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The removal of the upper section of the tree (used to fatten the trunk when grown in the ground) has left a large scar which will need to be refined. This will be linked to the jins and a shari which will connect the lower trunk with the selected apex branch. This will bring the whole tree together, hide the pruning scars, improve taper/flow whilst giving character and a sense of age to the design. All this from one little shari….WOW!

This was Ian’s first attempt at a major styling using heavy wire gauges and he did very well. He seems really pleased with the outcome. I am pleased for Ian and I am also pleased for the tree…..I think they will have a great future together.

 

Latest News – New workshop date and Latest Availability

An Open Workshop will now be held on Sunday 2nd February running from 9.30 to 3.30pm. Contact the nursery to reserve a place.

Class Availability for January

Wed 8th Workshop                          2 places

Sun 12th Beginners one                  2 places

Sat 18th Project bonsai                    1 place

Sun 19th Workshop                         sold out

Wed 22nd Workshop                       3 places

Sat 25th Forest plantings                 4 places

Sun 26th Beginners two                   2 places

Topical Times – Christmas Special December 2013 (Updated)

A regular update on the life and times of John Hanby’s Newstead Bonsai Centre……..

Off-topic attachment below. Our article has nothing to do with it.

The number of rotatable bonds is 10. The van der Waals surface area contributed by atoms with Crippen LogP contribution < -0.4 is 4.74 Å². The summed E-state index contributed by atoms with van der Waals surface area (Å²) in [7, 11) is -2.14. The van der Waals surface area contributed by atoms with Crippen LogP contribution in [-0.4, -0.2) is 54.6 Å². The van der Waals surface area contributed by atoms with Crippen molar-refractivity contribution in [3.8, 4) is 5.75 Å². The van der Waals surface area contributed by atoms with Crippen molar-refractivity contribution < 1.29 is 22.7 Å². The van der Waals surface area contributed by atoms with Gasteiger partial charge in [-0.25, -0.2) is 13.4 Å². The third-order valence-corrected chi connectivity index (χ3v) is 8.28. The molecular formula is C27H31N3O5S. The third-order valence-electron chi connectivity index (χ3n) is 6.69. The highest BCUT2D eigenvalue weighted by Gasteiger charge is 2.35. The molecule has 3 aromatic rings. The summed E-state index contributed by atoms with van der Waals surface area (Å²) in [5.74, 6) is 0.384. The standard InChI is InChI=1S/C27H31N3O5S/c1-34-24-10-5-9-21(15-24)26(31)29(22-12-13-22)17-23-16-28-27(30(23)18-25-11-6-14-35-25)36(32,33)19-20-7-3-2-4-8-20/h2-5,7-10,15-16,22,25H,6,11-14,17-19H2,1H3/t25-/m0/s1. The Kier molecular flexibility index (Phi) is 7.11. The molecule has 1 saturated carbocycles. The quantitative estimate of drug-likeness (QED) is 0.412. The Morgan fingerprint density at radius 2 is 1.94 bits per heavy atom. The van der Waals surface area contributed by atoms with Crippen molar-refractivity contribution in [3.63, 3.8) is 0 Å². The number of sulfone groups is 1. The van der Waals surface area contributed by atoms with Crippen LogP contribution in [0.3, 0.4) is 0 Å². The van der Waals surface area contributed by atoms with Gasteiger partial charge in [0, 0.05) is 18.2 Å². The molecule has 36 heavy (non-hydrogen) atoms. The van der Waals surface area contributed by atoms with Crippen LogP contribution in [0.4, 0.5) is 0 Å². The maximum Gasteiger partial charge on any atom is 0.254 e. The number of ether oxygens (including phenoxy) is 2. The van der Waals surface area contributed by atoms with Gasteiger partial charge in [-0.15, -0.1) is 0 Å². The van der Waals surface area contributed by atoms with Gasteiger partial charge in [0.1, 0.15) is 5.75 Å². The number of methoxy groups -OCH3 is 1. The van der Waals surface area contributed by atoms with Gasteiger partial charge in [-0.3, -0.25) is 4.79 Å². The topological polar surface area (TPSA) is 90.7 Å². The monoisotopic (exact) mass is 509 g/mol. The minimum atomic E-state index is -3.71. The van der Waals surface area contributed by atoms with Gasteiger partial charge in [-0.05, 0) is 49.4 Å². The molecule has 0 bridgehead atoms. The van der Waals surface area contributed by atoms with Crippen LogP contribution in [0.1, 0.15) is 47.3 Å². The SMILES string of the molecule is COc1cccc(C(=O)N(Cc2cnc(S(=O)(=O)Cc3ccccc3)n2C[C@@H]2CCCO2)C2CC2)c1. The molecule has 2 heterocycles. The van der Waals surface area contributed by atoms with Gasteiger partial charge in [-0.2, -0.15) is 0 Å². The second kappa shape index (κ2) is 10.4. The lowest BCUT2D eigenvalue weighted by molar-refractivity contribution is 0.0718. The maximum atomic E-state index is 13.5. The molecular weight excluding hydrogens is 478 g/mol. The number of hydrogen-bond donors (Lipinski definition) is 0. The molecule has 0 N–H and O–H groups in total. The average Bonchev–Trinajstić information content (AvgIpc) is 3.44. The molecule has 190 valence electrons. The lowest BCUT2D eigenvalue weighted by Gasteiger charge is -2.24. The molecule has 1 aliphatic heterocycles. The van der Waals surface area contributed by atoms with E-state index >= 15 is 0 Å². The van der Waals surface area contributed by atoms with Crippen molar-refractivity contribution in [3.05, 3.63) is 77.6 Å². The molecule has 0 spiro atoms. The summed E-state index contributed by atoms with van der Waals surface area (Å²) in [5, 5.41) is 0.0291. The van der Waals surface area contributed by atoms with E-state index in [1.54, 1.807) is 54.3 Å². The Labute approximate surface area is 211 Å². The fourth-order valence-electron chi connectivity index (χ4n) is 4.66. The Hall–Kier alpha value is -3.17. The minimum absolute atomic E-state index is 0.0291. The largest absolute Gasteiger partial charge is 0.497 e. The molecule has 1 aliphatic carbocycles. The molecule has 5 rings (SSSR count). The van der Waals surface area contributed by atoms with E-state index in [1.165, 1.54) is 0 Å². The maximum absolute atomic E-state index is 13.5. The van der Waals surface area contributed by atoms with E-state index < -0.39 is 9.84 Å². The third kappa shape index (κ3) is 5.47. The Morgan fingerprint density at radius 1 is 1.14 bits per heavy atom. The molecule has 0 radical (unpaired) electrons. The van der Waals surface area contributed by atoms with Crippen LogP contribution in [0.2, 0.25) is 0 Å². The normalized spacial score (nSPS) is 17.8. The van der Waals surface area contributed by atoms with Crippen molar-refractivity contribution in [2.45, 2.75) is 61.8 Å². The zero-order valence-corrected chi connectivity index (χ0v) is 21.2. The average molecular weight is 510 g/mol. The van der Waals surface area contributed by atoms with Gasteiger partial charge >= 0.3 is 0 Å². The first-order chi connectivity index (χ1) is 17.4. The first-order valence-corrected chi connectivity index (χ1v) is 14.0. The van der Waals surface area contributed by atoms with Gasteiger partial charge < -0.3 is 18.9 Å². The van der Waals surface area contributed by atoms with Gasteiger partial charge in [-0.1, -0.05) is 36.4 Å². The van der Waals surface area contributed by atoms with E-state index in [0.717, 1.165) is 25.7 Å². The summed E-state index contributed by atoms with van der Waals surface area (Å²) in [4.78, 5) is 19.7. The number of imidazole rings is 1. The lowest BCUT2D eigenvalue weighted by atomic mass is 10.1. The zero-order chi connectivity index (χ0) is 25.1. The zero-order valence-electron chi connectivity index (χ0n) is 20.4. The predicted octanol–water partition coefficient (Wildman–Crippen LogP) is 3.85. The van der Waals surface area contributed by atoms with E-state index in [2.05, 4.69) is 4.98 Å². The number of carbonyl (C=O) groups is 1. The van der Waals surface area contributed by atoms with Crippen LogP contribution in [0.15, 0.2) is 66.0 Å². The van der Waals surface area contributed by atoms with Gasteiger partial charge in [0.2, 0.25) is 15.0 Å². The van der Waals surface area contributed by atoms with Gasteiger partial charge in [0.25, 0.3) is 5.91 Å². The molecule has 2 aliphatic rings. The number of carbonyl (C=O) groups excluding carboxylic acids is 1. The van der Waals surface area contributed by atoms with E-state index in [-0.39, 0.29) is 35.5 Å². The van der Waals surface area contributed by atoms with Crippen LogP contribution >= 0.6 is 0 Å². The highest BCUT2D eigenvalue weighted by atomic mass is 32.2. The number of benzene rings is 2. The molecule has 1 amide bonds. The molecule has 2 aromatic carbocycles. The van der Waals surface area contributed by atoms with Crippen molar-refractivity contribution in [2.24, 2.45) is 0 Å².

Topical Times – Christmas Special December 2013

Every year I try and offer a special class close to Christmas where students are given a selection of trees to purchase but the price also includes a full day workshop on the designated day.

This year the material was Ittogawa Junipers. We had two sizes of material so that we could try to cover different price budgets.

Eight trees were sold but only six students could make the day selected so I will try and accommodate the other two in the new year.

Each tree was discussed with the student and possible styling options were explained. Once a decision had been agreed branches were selected and those not needed were removed leaving stumps suitable for the creation of deadwood.

Each student then created his deadwood and wired all the remaining branches which were then positioned. The pictures below briefly outline this sequence for each tree.

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This was an initial styling session to provide a sound base from which the tree can be developed in the future. Some branches were deliberately left long to help the tree recover from this process and to maintain it’s vigour. They will gradually be reduced during the growing season.

Eventually these trees will have extensive shari work connecting the gins and providing great drama twisting around the trunks. It is better to let the trees settle down and show you where the shari needs to go rather than you attacking the tree with a knife and cutting through vital live veins.

All of these trees have a great future and it will be interesting to see how they develop….but then again that is just one of the joys of bonsai!

Happy New Year to you all……..!